Cultural Resources Climate Change Task Force

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Local Government, Regional Government, Supranational / Intergovernmental Institutions

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Project area


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Ongoing since 2018

Cultural heritage is impacted by climate change. At the same time, it has enormous potential to drive mitigation and adaptation solutions. But cultural policies are typically separate from environmental policies. Under the auspices of the California Natural Resources Agency, California State Parks, and the Office of Historic Preservation, goals have been developed to understand ways in which efforts could be joined for greater efficiencies and larger landscape outcomes. Opportunities to engage cultural partners, Indigenous communities, and the public in these processes is a major focus of the ambition.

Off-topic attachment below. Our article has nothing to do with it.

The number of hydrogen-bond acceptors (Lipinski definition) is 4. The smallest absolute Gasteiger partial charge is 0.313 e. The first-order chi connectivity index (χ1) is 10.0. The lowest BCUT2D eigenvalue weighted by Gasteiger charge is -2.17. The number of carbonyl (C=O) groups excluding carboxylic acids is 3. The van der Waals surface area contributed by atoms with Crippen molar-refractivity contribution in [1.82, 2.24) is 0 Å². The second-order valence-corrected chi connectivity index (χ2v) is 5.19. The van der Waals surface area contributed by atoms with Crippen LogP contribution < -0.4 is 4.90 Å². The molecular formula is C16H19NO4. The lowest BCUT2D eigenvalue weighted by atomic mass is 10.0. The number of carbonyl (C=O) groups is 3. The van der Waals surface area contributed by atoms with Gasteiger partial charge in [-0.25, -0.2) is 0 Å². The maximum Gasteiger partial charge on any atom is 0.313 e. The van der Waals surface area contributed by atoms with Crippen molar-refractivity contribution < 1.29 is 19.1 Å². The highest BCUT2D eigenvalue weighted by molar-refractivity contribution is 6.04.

This study case is based on a good practice provided by the City of Sacramento and promoted by the UCLG Committee on Culture. The original document can be found here.

Sustainable Development Goals

Reduce inequality within and among countries
Make cities and human settlements inclusive, safe, resilient and sustainable
Take urgent action to combat climate change and its impacts
Promote peaceful and inclusive societies for sustainable development, provide access to justice for all and build effective, accountable and inclusive institutions at all levels
Strengthen the means of implementation and revitalize the global partnership for sustainable development
Sacramento, United States

Size and population development
Sacramento had a population of 525,398 as of July 1, 2023, showing a growth of 0.7% per year since 2020. The city is known for its diverse population and its role as the centre of California's state government. The Sacramento–Roseville–Arden-Arcade Metropolitan Statistical Area is the fifth largest in California and the 27th-largest in the United States.